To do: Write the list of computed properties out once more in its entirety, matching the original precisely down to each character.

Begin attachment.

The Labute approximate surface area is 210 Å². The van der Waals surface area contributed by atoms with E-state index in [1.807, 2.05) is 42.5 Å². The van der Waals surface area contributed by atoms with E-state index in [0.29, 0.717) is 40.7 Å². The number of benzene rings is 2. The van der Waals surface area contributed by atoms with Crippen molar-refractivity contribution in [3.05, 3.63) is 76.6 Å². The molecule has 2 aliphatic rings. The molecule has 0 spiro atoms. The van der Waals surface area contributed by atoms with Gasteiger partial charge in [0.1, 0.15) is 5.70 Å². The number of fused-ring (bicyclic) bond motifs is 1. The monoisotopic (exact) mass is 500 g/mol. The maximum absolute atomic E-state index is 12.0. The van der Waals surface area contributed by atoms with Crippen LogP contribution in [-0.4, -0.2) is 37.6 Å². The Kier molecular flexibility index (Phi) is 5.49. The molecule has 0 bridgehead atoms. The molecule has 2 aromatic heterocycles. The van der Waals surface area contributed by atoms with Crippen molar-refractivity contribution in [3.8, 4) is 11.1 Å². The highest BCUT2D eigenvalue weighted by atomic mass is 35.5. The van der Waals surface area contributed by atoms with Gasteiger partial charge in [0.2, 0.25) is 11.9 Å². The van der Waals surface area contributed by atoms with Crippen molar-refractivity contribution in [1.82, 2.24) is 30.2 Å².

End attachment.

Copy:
The Labute approximate surface area is 210 Å². The van der Waals surface area contributed by atoms with E-state index in [1.807, 2.05) is 42.5 Å². The van der Waals surface area contributed by atoms with E-state index in [0.29, 0.717) is 40.7 Å². The number of benzene rings is 2. The van der Waals surface area contributed by atoms with Crippen molar-refractivity contribution in [3.05, 3.63) is 76.6 Å². The molecule has 2 aliphatic rings. The molecule has 0 spiro atoms. The van der Waals surface area contributed by atoms with Gasteiger partial charge in [0.1, 0.15) is 5.70 Å². The number of fused-ring (bicyclic) bond motifs is 1. The monoisotopic (exact) mass is 500 g/mol. The maximum absolute atomic E-state index is 12.0. The van der Waals surface area contributed by atoms with Crippen LogP contribution in [-0.4, -0.2) is 37.6 Å². The Kier molecular flexibility index (Phi) is 5.49. The molecule has 0 bridgehead atoms. The molecule has 2 aromatic heterocycles. The van der Waals surface area contributed by atoms with Crippen molar-refractivity contribution in [3.8, 4) is 11.1 Å². The highest BCUT2D eigenvalue weighted by atomic mass is 35.5. The van der Waals surface area contributed by atoms with Gasteiger partial charge in [0.2, 0.25) is 11.9 Å². The van der Waals surface area contributed by atoms with Crippen molar-refractivity contribution in [1.82, 2.24) is 30.2 Å².